Greenpeace ‘Arctic 30’ activists trying to block Russian Arctic oil tanker in Rotterdam port

Press release - 30 April, 2014

Rotterdam/Sydney, 1st of May 2014 - A group of 80 activists supported by the Greenpeace flagship Rainbow Warrior are attempting to stop the oil tanker Mikhail Ulyanov from delivering the first oil from a controversial drilling platform in the Russian Arctic. They are calling for a ban on offshore oil drilling in the Arctic and an urgent switch to new sources of energy.

One group of activists has painted “No Arctic Oil” in large letters on the hull of the “Mikhail Ulyanov” tanker, while other activists in inflatables are trying to prevent the ship from mooring by putting themselves between the quay wall and the tanker. Peter Willcox, who was imprisoned in Russia, is the captain of the Rainbow Warrior today.
The 258 meter long tanker is carrying oil from Gazprom’s Prirazlomanaya platform located in the Arctic Pechora Sea. The controversial platform was the site of a high profile protest last year which was met with fierce resistance from Russian authorities, including the imprisonment of the 28 activists and two freelance journalists for over two months.  Australian Colin Russell and permanent residents Alexandra Harris (Sydney) and Jon Beauchamp (Adelaide) were among the ‘Arctic 30’ arrested and detained.
Greenpeace is calling for an end to offshore Arctic oil drilling both in Russia and elsewhere in the world. The environmental group has heavily criticised international companies like Shell, BP and Statoil for their global Arctic ambitions as well as their joint ventures with Russian energy firms.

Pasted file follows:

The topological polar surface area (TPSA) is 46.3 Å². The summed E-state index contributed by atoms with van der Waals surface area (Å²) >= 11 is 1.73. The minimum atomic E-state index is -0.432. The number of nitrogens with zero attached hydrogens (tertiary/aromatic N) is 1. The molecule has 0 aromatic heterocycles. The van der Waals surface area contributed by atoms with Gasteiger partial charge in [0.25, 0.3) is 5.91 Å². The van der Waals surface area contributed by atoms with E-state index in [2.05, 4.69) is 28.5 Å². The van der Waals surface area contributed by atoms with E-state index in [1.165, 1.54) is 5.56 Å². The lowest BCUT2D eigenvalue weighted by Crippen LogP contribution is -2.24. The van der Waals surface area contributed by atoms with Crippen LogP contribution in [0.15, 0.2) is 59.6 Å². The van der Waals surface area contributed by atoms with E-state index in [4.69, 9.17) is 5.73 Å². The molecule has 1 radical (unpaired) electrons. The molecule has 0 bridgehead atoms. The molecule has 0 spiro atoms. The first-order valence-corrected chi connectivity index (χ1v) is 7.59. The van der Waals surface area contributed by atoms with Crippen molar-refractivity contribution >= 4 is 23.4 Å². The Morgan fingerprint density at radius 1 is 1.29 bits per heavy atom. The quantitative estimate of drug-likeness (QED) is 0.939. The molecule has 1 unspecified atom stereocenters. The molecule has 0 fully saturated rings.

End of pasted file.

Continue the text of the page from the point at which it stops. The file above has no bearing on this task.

Greenpeace Sydney Arctic campaigner and member of the Arctic 30 Alexandra Harris said:
"The world’s first Arctic oil has been produced and is now being shipped to Europe. This new commodity is from the very same oil drilling platform that we attempted to hang a protest banner on, resulting in our arrest. This oil not only represents a crime to freedom of expression and peaceful protest but it also symbolises the industrialization of the Arctic and a massive leap back in progress. The only safe place for this oil is under the Arctic ice."
Activist Faiza Oulahsen from the Netherlands was also one of those imprisoned. She spoke at the scene in Rotterdam harbor:
“Thirty of us went to prison for shining a light on this dangerous Arctic oil, and we refuse to be intimidated. This tanker is the first sign of a reckless new push to exploit the Arctic, a place of incredible beauty which is melting before our eyes. I stand with five million others against those who put short term profit above the common interests of humanity.”
Greenpeace International Executive director Kumi Naidoo said:
“It’s increasingly clear that our reliance on oil and gas is a major threat not just to the environment, but to global security. Arctic oil represents a dangerous new form of dependence on Russia’s state owned energy giants at the very moment when we should be breaking free of their influence.
We cannot hope for any kind of ethical foreign policy while our governments remain hopelessly dependent on companies like BP, Shell and Gazprom.“
Greenpeace’s Save The Arctic campaign has collected over 5 million signatures including faith leaders, CEOs and Nobel peace prize winners.
Greenpeace Australia Pacific (Sydney) Alison Orme 0432 332 104
For more information contact Ben Ayliffe, Head of Arctic Oil Campaign:
+44 7815 708 683
or Björn Jettka, Press Officer:
For images contact:
+49 151 21497430
For video footage contacts:
+49 175 589 1718
Recent photographs of the action are available from the Greenpeace photo desk, and at
A full briefing on the shipment and the Prirazlomnaya platform is available at: